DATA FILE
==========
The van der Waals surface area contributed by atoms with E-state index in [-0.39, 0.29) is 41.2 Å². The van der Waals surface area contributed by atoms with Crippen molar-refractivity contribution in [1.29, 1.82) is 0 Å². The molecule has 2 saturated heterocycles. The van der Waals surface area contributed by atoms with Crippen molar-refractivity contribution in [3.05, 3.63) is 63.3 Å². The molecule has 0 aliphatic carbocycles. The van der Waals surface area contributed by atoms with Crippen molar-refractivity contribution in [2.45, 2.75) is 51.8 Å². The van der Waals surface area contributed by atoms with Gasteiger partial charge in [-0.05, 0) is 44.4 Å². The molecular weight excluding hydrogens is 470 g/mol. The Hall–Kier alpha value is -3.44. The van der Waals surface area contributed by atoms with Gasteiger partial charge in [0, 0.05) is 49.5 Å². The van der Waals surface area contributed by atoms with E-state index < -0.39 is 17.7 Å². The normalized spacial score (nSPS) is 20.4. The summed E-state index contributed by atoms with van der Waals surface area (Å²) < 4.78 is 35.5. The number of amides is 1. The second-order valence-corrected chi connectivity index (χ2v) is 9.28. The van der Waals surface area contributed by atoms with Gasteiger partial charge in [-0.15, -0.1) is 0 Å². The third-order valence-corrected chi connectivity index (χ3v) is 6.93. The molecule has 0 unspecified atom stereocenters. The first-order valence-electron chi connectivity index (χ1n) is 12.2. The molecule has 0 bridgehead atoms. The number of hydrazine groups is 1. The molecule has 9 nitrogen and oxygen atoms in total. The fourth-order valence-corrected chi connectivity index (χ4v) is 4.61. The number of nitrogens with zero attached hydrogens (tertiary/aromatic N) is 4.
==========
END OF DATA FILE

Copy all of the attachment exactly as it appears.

The van der Waals surface area contributed by atoms with E-state index in [-0.39, 0.29) is 41.2 Å². The van der Waals surface area contributed by atoms with Crippen molar-refractivity contribution in [1.29, 1.82) is 0 Å². The molecule has 2 saturated heterocycles. The van der Waals surface area contributed by atoms with Crippen molar-refractivity contribution in [3.05, 3.63) is 63.3 Å². The molecule has 0 aliphatic carbocycles. The van der Waals surface area contributed by atoms with Crippen molar-refractivity contribution in [2.45, 2.75) is 51.8 Å². The van der Waals surface area contributed by atoms with Gasteiger partial charge in [-0.05, 0) is 44.4 Å². The molecular weight excluding hydrogens is 470 g/mol. The Hall–Kier alpha value is -3.44. The van der Waals surface area contributed by atoms with Gasteiger partial charge in [0, 0.05) is 49.5 Å². The van der Waals surface area contributed by atoms with E-state index < -0.39 is 17.7 Å². The normalized spacial score (nSPS) is 20.4. The summed E-state index contributed by atoms with van der Waals surface area (Å²) < 4.78 is 35.5. The number of amides is 1. The second-order valence-corrected chi connectivity index (χ2v) is 9.28. The van der Waals surface area contributed by atoms with Gasteiger partial charge in [-0.15, -0.1) is 0 Å². The third-order valence-corrected chi connectivity index (χ3v) is 6.93. The molecule has 0 unspecified atom stereocenters. The first-order valence-electron chi connectivity index (χ1n) is 12.2. The molecule has 0 bridgehead atoms. The number of hydrazine groups is 1. The molecule has 9 nitrogen and oxygen atoms in total. The fourth-order valence-corrected chi connectivity index (χ4v) is 4.61. The number of nitrogens with zero attached hydrogens (tertiary/aromatic N) is 4.